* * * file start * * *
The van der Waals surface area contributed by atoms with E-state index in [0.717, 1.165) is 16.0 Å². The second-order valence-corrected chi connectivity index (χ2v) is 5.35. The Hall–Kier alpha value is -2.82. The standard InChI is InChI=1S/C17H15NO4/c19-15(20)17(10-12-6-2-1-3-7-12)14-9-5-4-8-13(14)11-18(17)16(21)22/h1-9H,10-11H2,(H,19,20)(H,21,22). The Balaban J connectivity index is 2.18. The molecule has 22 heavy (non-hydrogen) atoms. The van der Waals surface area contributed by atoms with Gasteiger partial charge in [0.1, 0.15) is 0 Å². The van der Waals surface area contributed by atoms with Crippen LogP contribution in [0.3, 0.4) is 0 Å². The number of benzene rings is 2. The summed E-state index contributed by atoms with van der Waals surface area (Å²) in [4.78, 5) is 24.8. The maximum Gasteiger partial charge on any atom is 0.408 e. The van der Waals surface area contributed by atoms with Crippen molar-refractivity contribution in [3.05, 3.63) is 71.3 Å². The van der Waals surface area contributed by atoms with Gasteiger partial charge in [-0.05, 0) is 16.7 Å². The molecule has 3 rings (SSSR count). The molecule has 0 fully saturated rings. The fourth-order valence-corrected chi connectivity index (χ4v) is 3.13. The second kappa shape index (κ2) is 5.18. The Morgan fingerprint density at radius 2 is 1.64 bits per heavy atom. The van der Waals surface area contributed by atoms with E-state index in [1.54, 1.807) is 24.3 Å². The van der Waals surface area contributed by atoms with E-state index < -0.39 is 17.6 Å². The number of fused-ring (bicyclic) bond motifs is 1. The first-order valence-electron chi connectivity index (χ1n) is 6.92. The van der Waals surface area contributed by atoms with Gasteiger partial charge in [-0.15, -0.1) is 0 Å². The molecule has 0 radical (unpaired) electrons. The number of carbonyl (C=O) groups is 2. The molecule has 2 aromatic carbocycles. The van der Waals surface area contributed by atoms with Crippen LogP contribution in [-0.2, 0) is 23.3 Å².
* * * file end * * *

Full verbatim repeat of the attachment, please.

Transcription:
The van der Waals surface area contributed by atoms with E-state index in [0.717, 1.165) is 16.0 Å². The second-order valence-corrected chi connectivity index (χ2v) is 5.35. The Hall–Kier alpha value is -2.82. The standard InChI is InChI=1S/C17H15NO4/c19-15(20)17(10-12-6-2-1-3-7-12)14-9-5-4-8-13(14)11-18(17)16(21)22/h1-9H,10-11H2,(H,19,20)(H,21,22). The Balaban J connectivity index is 2.18. The molecule has 22 heavy (non-hydrogen) atoms. The van der Waals surface area contributed by atoms with Gasteiger partial charge in [0.1, 0.15) is 0 Å². The van der Waals surface area contributed by atoms with Crippen LogP contribution in [0.3, 0.4) is 0 Å². The number of benzene rings is 2. The summed E-state index contributed by atoms with van der Waals surface area (Å²) in [4.78, 5) is 24.8. The maximum Gasteiger partial charge on any atom is 0.408 e. The van der Waals surface area contributed by atoms with Crippen molar-refractivity contribution in [3.05, 3.63) is 71.3 Å². The van der Waals surface area contributed by atoms with Gasteiger partial charge in [-0.05, 0) is 16.7 Å². The molecule has 3 rings (SSSR count). The molecule has 0 fully saturated rings. The fourth-order valence-corrected chi connectivity index (χ4v) is 3.13. The second kappa shape index (κ2) is 5.18. The Morgan fingerprint density at radius 2 is 1.64 bits per heavy atom. The van der Waals surface area contributed by atoms with E-state index in [1.54, 1.807) is 24.3 Å². The van der Waals surface area contributed by atoms with E-state index < -0.39 is 17.6 Å². The number of fused-ring (bicyclic) bond motifs is 1. The first-order valence-electron chi connectivity index (χ1n) is 6.92. The van der Waals surface area contributed by atoms with Gasteiger partial charge in [-0.15, -0.1) is 0 Å². The molecule has 0 radical (unpaired) electrons. The number of carbonyl (C=O) groups is 2. The molecule has 2 aromatic carbocycles. The van der Waals surface area contributed by atoms with Crippen LogP contribution in [-0.2, 0) is 23.3 Å².